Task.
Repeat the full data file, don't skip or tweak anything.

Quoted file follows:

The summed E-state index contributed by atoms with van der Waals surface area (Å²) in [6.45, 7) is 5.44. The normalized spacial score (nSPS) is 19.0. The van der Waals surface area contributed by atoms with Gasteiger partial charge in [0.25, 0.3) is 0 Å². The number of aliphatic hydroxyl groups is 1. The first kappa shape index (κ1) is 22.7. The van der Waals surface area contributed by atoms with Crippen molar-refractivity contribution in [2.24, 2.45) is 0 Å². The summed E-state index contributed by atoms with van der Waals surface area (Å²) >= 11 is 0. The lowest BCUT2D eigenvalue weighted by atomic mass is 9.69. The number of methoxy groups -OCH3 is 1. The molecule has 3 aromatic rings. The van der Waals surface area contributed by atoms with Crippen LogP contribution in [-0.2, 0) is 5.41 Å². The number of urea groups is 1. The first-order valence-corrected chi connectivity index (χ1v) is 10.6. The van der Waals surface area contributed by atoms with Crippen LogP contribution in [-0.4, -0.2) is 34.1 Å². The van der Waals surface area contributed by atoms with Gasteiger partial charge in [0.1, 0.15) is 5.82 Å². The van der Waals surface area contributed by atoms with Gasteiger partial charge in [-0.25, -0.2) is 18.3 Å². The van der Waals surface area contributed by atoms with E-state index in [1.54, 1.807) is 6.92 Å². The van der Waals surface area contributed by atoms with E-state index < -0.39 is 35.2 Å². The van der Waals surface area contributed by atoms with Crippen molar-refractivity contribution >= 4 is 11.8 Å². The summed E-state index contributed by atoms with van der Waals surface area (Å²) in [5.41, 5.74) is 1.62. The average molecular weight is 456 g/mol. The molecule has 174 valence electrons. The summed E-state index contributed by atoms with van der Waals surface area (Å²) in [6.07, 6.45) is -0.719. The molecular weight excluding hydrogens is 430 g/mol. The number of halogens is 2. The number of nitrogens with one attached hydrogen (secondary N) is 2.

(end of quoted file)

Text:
The summed E-state index contributed by atoms with van der Waals surface area (Å²) in [6.45, 7) is 5.44. The normalized spacial score (nSPS) is 19.0. The van der Waals surface area contributed by atoms with Gasteiger partial charge in [0.25, 0.3) is 0 Å². The number of aliphatic hydroxyl groups is 1. The first kappa shape index (κ1) is 22.7. The van der Waals surface area contributed by atoms with Crippen molar-refractivity contribution in [2.24, 2.45) is 0 Å². The summed E-state index contributed by atoms with van der Waals surface area (Å²) >= 11 is 0. The lowest BCUT2D eigenvalue weighted by atomic mass is 9.69. The number of methoxy groups -OCH3 is 1. The molecule has 3 aromatic rings. The van der Waals surface area contributed by atoms with Crippen LogP contribution in [-0.2, 0) is 5.41 Å². The number of urea groups is 1. The first-order valence-corrected chi connectivity index (χ1v) is 10.6. The van der Waals surface area contributed by atoms with Crippen LogP contribution in [-0.4, -0.2) is 34.1 Å². The van der Waals surface area contributed by atoms with Gasteiger partial charge in [0.1, 0.15) is 5.82 Å². The van der Waals surface area contributed by atoms with Gasteiger partial charge in [-0.25, -0.2) is 18.3 Å². The van der Waals surface area contributed by atoms with E-state index in [1.54, 1.807) is 6.92 Å². The van der Waals surface area contributed by atoms with E-state index < -0.39 is 35.2 Å². The van der Waals surface area contributed by atoms with Crippen molar-refractivity contribution >= 4 is 11.8 Å². The summed E-state index contributed by atoms with van der Waals surface area (Å²) in [5.41, 5.74) is 1.62. The average molecular weight is 456 g/mol. The molecule has 174 valence electrons. The summed E-state index contributed by atoms with van der Waals surface area (Å²) in [6.07, 6.45) is -0.719. The molecular weight excluding hydrogens is 430 g/mol. The number of halogens is 2. The number of nitrogens with one attached hydrogen (secondary N) is 2.